washington — A major Chinese bank for Russian importers, Chouzhou Commercial Bank, ceased operations with Russian and Belarusian companies, the Russian Vedomosti newspaper reported Wednesday.
In addition to Chouzhou Commercial Bank, Vedomosti reported that other Chinese and Hong Kong banks are tightening regulations around transactions with Russia to ensure they comply with Western sanctions. The Kremlin has acknowledged the instability of relations between Russian companies and Chinese banks.
Kremlin spokesperson Dmitry Peskov said Russia’s government is “working” with the Chinese government to resolve the commercial problems between the two nations.
Since the West’s initial sanctions on Russia in February 2022 after its invasion of Ukraine, Chinese banks have become key commercial partners for Russian companies, facilitating increased Sino-Russian trade.
Vedomosti reported that Chouzhou’s decision was related to U.S. President Joe Biden’s December 22 executive order, which strengthened sanctions on financial institutions that aid the Russian military.
Ali Wyne, a senior research and advocacy adviser for U.S.-China at the nonprofit International Crisis group, said the move was a sign that sanctions are working.
“The United States is working harder to dissuade financial institutions from assisting Russia’s efforts to circumvent sanctions. Chinese lenders are taking note and maneuvering to avoid secondary sanctions,” Wyne told VOA in a statement.
Russian analysts said Chouzhou’s decisions, which coincide with the major Lunar New Year holiday season in China, would lead to short-term logistical delays.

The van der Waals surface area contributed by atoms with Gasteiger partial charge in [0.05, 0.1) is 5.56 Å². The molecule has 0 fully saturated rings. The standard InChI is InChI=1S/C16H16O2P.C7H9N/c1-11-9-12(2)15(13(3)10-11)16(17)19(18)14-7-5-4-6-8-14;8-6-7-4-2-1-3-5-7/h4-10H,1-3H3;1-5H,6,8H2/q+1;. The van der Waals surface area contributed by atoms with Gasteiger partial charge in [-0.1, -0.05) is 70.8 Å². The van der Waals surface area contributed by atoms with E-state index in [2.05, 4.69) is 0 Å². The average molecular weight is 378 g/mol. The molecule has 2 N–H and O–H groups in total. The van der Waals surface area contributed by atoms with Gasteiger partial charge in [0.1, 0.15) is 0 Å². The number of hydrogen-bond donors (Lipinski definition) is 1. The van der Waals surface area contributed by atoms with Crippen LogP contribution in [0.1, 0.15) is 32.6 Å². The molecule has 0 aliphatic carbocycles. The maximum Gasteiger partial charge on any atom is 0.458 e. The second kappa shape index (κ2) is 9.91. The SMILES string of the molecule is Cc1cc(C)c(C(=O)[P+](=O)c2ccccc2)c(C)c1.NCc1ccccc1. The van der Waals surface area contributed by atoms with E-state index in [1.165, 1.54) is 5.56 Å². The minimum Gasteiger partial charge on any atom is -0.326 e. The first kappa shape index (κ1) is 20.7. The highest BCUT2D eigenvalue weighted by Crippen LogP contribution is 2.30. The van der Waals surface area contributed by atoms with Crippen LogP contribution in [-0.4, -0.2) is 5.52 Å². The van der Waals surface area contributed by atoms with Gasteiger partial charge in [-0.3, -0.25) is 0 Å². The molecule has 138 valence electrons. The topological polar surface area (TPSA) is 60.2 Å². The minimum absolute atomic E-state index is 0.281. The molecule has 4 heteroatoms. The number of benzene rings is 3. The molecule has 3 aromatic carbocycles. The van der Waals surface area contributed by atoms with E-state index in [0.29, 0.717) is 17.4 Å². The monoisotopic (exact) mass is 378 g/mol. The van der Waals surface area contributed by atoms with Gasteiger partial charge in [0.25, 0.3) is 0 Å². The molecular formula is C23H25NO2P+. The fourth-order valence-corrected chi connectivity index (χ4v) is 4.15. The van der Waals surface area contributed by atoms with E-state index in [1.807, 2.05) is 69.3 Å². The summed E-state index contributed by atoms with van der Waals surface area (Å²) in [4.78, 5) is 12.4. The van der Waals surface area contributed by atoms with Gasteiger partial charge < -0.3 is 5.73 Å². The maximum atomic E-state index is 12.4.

“All the troubles are superimposed on the Chinese New Year, so the Russians will not be able to start solving this problem until the beginning of March,” Russian freelance economic journalist Maxim Blunt said to VOA Russian.
“This will not stop mutual trade, but it will certainly add to the problems on the railways and in the ports. Logistics chains between Russia and China are already overloaded, and now this is compounded by overstocking of warehouses and other problems.”
Blunt said Russian consumers would most likely face shortages or inflation as a result.
“Since China is Russia’s main trading partner, we should expect either a shortage or a rise in the price of a wide range of goods, from industrial equipment to wide ports,” Blunt said. “Another brick has been laid in the wall that separates Russia from the civilized market.”
Despite the increased costs, Chouzhou’s decision will not be paralyzing for Russia, according to Russian Sinologist Aleksei Chigadaev of Leipzig University.
“Of course, the Russian economy will not collapse from this,” Chigadaev told VOA Russian. “The main segment that the bank serves seems to be small and medium-sized businesses. There is no exact customer data in the public domain.
“But judging by where it is located and which Russian companies are served in it, these are most likely small enterprises that are engaged in wholesale purchases of consumer goods, clothing, souvenirs and so on. Therefore, they will now record losses and come up with new payment schemes.”
Chigadaev said these tensions show that China is prioritizing its relationship with the U.S. over Russia.
“The Chinese do not mind making money on supplies to Russia, but as soon as it comes to choosing between the Russian market and the American market — and now the question often arises in this way — then, of course, they will choose the latter,” Chigadaev said. “This will be the end of any partnership.”
Wyne said, however, that Chouzhou’s decision does not necessarily reflect a recalibration in the Sino-Russian relationship.
“Whether one considers the frequent interactions between their presidents and defense ministers, the deepening of their military cooperation or the record trade that they posted last year, Beijing and Moscow are drawing closer, not drifting apart,” Wyne wrote.
“China appears to have concluded that it can simultaneously strengthen its ties with Russia and sustain the current thaw in its ties with the United States.”